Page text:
When we sit in this position, suddenly, we sit with more compassion for the meaningless jabs, frustrating arguments and aggravating words. We sit knowing that we are the same. We sit grateful for the one who paid it all. Who loved despite our actions.
Then, we find we have greater compassion and a heart to love.
I know what it is to be in need, and I know what it is to have plenty. I have learned the secret of being content in any and every situation, whether well fed or hungry, whether living in plenty or in want. (Phil. 4:12)
True thankfulness sees both abundance and scarcity and gives thanks. Why? Because both are from the Lord. Both have a purpose. Both are meant to refine.
We can rest in the truth that God has good plans (Ps. 40:5). We can rest in knowing his ways are greater than ours (Is. 55:8-9). We can rest because the Lord promises to work for our good through trials (Ro. 5:4). We will be refined, refreshed and renewed.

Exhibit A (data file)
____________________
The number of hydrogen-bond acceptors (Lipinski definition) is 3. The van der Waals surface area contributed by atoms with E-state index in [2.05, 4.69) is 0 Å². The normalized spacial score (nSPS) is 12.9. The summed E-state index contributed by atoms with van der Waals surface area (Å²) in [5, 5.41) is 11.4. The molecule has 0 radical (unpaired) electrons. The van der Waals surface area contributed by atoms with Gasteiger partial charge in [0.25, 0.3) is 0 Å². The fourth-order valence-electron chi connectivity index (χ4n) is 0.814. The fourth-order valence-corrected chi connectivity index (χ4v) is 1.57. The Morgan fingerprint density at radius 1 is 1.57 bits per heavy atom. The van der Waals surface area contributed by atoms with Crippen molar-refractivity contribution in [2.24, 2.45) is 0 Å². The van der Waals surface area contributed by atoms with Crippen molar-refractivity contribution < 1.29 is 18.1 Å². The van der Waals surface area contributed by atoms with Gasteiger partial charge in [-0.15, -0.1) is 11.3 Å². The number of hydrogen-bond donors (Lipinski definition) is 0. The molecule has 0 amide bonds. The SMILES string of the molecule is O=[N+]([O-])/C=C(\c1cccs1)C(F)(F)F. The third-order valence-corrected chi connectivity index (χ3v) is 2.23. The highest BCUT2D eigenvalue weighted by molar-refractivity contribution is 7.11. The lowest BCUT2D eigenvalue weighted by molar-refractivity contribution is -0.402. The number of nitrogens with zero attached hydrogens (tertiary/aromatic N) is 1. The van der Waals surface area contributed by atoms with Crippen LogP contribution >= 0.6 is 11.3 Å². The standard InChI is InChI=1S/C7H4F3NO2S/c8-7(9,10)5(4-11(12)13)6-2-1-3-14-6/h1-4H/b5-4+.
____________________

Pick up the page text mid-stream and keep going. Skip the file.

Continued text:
When we feel Thanksgiving Day is only giving us yucky food, we can choose to see the great silverware, the great centerpiece and the great God who is at the center of it all.
For I am the LORD your God who takes hold of your right hand and says to you, Do not fear; I will help you. (Is. 41:13)
When we are weak, the power of Christ sits upon us. In the stormy moments, we can run into his arms, feel his embrace and let him recharge us with his love. It can be hard to remember in the moment, but God stands ready to help us. It's ok to feel weak, but it's not ok to feel ruined when God stands ready to help.